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one associates with the human body as it explodes off the blocks down the 100m straight.” Well if the 100m sprint doesn’t go our way and even if Britain ends up winning gold only in the Olympic darts (again, let’s be realistic), surely we have entrusted the right artist to do us proud in the challenge to make The Worst Artwork In The World, Ever. Let’s remember Kapoor’s huge London show of 2009, which was the only time that all the Royal Academy’s galleries have been devoted to a living artist. No opportunities for conceptual compromise were missed here. For example, Kapoor’s slow train of red wax, paint and Vaseline, entitled Svayambh (meaning self-generated), did its work (making itself) the first time it was pushed through the archways of the RA. It could have done this slowly over the entire duration of the exhibition but instead it was made to repeat, no-longer auto-generating, several times a day. Similarly, the drama and surprise of Kapoor’s over-sized paintball gun, entitled Shooting In The Corner, is decimated by the Disneyland queuing system. Of all the ways that the work could have been staged (for example, firing overhead through the galleries, less frequently and at less predictable intervals), the unimaginative negotiation of the practical (health and safety) limitations of the space renders the work inert when the whole name of the game with Kapoor is the visceral experience and its uncompromising execution.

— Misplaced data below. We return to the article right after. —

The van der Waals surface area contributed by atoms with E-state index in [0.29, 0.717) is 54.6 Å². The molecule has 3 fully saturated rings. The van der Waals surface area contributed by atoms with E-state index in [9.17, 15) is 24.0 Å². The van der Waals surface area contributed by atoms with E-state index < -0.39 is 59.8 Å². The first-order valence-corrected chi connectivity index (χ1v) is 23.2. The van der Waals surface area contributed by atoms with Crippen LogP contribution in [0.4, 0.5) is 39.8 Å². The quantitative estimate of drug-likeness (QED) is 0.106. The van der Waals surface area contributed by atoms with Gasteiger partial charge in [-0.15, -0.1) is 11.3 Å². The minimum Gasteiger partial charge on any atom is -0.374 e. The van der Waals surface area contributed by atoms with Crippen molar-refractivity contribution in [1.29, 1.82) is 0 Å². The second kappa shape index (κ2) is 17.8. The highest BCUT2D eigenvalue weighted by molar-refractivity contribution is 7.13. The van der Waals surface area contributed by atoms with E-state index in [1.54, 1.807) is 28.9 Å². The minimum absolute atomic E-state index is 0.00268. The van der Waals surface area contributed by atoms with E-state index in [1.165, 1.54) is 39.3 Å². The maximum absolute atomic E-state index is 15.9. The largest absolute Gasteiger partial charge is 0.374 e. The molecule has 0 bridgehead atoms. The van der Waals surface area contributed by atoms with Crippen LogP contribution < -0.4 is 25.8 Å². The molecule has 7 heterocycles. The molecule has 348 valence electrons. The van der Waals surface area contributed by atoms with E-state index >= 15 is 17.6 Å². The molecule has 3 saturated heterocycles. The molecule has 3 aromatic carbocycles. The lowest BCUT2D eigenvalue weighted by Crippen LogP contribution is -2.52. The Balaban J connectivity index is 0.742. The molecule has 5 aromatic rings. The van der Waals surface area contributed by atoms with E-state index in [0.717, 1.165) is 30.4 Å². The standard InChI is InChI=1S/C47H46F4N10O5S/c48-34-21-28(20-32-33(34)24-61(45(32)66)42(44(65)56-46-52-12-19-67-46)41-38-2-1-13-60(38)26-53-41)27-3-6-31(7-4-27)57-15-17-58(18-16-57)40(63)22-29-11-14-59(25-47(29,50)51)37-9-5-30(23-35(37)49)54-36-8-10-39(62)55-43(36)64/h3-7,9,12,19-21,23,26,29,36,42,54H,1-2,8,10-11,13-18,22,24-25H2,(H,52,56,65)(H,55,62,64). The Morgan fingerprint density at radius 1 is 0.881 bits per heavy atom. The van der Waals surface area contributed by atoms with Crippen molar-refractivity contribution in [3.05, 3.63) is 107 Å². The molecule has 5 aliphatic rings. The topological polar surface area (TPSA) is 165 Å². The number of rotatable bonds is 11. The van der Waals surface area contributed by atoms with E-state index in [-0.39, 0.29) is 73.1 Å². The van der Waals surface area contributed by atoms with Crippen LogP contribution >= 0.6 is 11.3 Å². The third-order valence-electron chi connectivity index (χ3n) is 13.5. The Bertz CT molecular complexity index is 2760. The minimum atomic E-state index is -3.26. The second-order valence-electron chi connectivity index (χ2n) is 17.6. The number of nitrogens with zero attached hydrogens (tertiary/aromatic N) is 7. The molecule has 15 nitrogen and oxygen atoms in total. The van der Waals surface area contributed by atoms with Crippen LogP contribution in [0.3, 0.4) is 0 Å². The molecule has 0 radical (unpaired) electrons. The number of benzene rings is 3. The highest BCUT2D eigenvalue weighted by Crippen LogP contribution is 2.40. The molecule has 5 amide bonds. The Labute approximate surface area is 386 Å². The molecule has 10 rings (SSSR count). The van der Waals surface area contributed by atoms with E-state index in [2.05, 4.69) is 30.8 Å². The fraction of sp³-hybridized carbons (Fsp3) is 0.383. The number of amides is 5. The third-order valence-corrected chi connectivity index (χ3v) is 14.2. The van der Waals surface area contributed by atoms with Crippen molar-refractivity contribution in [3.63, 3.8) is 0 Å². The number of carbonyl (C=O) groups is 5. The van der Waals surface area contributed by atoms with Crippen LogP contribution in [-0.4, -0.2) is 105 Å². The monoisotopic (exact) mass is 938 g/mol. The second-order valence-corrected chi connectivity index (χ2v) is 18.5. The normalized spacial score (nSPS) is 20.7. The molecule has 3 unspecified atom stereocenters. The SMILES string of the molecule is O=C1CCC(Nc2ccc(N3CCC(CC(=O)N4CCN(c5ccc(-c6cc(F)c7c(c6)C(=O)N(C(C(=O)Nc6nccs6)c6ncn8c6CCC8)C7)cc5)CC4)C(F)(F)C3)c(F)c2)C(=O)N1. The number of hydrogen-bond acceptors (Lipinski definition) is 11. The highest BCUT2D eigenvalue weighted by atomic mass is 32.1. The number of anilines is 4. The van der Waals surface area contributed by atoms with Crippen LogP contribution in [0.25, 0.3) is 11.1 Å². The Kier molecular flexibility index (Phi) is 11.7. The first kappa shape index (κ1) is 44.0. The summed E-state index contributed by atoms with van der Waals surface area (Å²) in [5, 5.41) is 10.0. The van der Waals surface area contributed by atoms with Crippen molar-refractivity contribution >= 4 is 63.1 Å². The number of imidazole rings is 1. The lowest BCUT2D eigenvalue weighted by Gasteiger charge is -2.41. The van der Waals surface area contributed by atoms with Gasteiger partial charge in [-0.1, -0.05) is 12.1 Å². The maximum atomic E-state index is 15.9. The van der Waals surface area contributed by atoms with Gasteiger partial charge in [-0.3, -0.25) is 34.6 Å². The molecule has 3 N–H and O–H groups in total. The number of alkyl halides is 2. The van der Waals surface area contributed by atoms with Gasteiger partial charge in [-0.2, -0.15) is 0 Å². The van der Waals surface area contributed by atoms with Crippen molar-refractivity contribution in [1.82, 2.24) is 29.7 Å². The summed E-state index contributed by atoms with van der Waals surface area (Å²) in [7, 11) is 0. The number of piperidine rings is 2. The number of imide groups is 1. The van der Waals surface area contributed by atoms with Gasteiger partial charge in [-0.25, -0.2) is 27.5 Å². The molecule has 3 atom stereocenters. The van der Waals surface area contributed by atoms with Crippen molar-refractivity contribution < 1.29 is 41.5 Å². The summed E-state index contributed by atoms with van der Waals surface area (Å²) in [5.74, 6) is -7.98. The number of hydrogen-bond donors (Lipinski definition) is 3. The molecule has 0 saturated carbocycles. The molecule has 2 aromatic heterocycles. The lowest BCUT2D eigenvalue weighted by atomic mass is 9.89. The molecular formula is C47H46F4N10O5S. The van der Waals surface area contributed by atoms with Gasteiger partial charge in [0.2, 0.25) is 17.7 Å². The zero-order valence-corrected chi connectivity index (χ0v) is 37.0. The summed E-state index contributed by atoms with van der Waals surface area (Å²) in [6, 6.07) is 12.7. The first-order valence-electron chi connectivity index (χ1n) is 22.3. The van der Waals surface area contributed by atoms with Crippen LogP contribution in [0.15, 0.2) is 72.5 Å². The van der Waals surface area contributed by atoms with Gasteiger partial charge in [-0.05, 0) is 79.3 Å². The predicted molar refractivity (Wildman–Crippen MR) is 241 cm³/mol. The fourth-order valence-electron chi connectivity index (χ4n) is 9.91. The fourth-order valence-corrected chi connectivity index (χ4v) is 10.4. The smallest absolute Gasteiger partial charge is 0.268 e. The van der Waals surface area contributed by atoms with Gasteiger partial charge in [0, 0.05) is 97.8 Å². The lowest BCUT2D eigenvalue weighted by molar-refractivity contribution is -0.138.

Indeed it’s this lazy glossing-over of the disjuncture between the work’s


pretence to transcendence and its theme park actuality that’s always the problem with Kapoor’s grandstanding practice. Any potential spiritual dimension is evaporated by the work’s fairground theatricality, such that the only possible response is to join in with the crowds looking at themselves in Kapoor’s mirrored sculptures by saying to yourself, “wow, my head looks really big in this.” Along with Anthony Gormley, Anish Kapoor has so valiantly positioned himself on the frontline of urban rebranding, vanquishing poverty from city centres around the world with his amorphous multi-million dollar mirrored blobs of public sculpture. But it is paradoxically Kapoor’s work that is actually so bad at dealing with the public, uncritically returning the lowest common denominators of human fascination at shiny things. What’s far more interesting, though, than the vacuity of Anish Kapoor’s


funhouse mirrors is what is unintentionally reflected about us collectively in the popularity of this audience-friendly faux-spiritualism. The scale on which Kapoor is allowed to operate could only have come about at a particular time in our history and is the product of a bloated art market that developed during a particular economic bubble. Art may well be the most sophisticated system of value creation in the history of the world and the turbo-charged art system that emerged during the last financial boom absorbed both the position of the avant- garde and the position of the outsider (if indeed either of these positions ever really existed). Now the role of artists is to provide together at least $15 billion a year worth of window-dressing for art’s three economic functions:


Above: The Unilever Series: Ai Weiwei, Sunflower Seeds 2010, Tate Photography © Ai Weiwei


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